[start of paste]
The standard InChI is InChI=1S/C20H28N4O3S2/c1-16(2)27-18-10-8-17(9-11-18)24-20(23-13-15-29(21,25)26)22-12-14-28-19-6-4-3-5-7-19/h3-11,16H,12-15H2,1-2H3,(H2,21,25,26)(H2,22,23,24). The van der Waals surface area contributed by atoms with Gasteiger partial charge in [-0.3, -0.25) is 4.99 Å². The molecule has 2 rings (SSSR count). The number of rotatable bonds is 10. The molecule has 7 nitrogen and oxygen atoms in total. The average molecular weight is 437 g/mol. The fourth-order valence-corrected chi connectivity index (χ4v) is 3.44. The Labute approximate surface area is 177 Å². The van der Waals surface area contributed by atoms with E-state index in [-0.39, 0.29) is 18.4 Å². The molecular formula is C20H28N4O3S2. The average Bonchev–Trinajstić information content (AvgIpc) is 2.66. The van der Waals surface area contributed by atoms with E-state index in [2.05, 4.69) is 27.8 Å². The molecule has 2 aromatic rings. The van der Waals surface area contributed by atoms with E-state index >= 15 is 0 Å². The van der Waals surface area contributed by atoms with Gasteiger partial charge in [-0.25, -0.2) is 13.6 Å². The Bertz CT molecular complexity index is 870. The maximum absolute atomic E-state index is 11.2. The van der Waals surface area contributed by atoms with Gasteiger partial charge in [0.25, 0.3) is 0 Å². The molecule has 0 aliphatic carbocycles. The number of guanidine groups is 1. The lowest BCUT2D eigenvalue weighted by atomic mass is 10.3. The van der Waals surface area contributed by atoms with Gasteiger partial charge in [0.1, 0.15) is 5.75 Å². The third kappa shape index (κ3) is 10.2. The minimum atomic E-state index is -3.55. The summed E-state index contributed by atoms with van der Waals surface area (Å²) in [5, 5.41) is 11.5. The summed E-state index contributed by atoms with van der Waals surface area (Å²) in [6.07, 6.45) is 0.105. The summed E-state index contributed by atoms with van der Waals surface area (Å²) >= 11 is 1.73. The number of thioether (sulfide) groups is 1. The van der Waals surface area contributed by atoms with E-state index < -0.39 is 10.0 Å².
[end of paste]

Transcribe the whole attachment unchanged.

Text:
The standard InChI is InChI=1S/C20H28N4O3S2/c1-16(2)27-18-10-8-17(9-11-18)24-20(23-13-15-29(21,25)26)22-12-14-28-19-6-4-3-5-7-19/h3-11,16H,12-15H2,1-2H3,(H2,21,25,26)(H2,22,23,24). The van der Waals surface area contributed by atoms with Gasteiger partial charge in [-0.3, -0.25) is 4.99 Å². The molecule has 2 rings (SSSR count). The number of rotatable bonds is 10. The molecule has 7 nitrogen and oxygen atoms in total. The average molecular weight is 437 g/mol. The fourth-order valence-corrected chi connectivity index (χ4v) is 3.44. The Labute approximate surface area is 177 Å². The van der Waals surface area contributed by atoms with E-state index in [-0.39, 0.29) is 18.4 Å². The molecular formula is C20H28N4O3S2. The average Bonchev–Trinajstić information content (AvgIpc) is 2.66. The van der Waals surface area contributed by atoms with E-state index in [2.05, 4.69) is 27.8 Å². The molecule has 2 aromatic rings. The van der Waals surface area contributed by atoms with E-state index >= 15 is 0 Å². The van der Waals surface area contributed by atoms with Gasteiger partial charge in [-0.25, -0.2) is 13.6 Å². The Bertz CT molecular complexity index is 870. The maximum absolute atomic E-state index is 11.2. The van der Waals surface area contributed by atoms with Gasteiger partial charge in [0.25, 0.3) is 0 Å². The molecule has 0 aliphatic carbocycles. The number of guanidine groups is 1. The lowest BCUT2D eigenvalue weighted by atomic mass is 10.3. The van der Waals surface area contributed by atoms with Gasteiger partial charge in [0.1, 0.15) is 5.75 Å². The third kappa shape index (κ3) is 10.2. The minimum atomic E-state index is -3.55. The summed E-state index contributed by atoms with van der Waals surface area (Å²) in [5, 5.41) is 11.5. The summed E-state index contributed by atoms with van der Waals surface area (Å²) in [6.07, 6.45) is 0.105. The summed E-state index contributed by atoms with van der Waals surface area (Å²) >= 11 is 1.73. The number of thioether (sulfide) groups is 1. The van der Waals surface area contributed by atoms with E-state index < -0.39 is 10.0 Å².